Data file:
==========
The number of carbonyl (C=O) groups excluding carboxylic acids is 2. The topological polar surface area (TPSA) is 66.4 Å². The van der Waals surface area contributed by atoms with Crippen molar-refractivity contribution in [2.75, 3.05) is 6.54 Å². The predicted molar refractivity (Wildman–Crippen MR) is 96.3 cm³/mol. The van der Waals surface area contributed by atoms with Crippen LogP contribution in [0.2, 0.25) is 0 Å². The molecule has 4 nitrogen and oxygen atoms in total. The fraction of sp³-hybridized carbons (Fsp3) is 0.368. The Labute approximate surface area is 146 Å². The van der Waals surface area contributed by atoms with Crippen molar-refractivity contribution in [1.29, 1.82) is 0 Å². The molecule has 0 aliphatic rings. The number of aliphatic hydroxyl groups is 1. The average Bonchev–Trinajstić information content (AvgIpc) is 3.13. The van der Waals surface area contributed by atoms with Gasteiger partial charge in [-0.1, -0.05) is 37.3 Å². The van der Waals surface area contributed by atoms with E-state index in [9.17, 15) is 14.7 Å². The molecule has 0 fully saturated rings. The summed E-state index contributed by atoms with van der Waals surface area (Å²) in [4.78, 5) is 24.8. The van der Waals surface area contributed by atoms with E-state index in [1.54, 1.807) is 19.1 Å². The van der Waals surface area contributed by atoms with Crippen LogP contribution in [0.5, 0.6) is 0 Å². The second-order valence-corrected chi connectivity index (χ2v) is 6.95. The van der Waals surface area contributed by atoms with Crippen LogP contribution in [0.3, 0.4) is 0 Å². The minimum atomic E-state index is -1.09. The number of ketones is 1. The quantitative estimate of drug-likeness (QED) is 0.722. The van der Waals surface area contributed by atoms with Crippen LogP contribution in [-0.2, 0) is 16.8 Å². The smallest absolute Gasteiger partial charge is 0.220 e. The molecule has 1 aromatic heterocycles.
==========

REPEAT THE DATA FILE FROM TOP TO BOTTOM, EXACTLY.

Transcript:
The number of carbonyl (C=O) groups excluding carboxylic acids is 2. The topological polar surface area (TPSA) is 66.4 Å². The van der Waals surface area contributed by atoms with Crippen molar-refractivity contribution in [2.75, 3.05) is 6.54 Å². The predicted molar refractivity (Wildman–Crippen MR) is 96.3 cm³/mol. The van der Waals surface area contributed by atoms with Crippen LogP contribution in [0.2, 0.25) is 0 Å². The molecule has 4 nitrogen and oxygen atoms in total. The fraction of sp³-hybridized carbons (Fsp3) is 0.368. The Labute approximate surface area is 146 Å². The van der Waals surface area contributed by atoms with Crippen molar-refractivity contribution in [1.29, 1.82) is 0 Å². The molecule has 0 aliphatic rings. The number of aliphatic hydroxyl groups is 1. The average Bonchev–Trinajstić information content (AvgIpc) is 3.13. The van der Waals surface area contributed by atoms with Gasteiger partial charge in [-0.1, -0.05) is 37.3 Å². The van der Waals surface area contributed by atoms with E-state index in [9.17, 15) is 14.7 Å². The molecule has 0 fully saturated rings. The summed E-state index contributed by atoms with van der Waals surface area (Å²) in [4.78, 5) is 24.8. The van der Waals surface area contributed by atoms with E-state index in [1.54, 1.807) is 19.1 Å². The van der Waals surface area contributed by atoms with Crippen LogP contribution in [0.5, 0.6) is 0 Å². The second-order valence-corrected chi connectivity index (χ2v) is 6.95. The van der Waals surface area contributed by atoms with Crippen LogP contribution in [0.3, 0.4) is 0 Å². The minimum atomic E-state index is -1.09. The number of ketones is 1. The quantitative estimate of drug-likeness (QED) is 0.722. The van der Waals surface area contributed by atoms with Crippen LogP contribution in [-0.2, 0) is 16.8 Å². The smallest absolute Gasteiger partial charge is 0.220 e. The molecule has 1 aromatic heterocycles.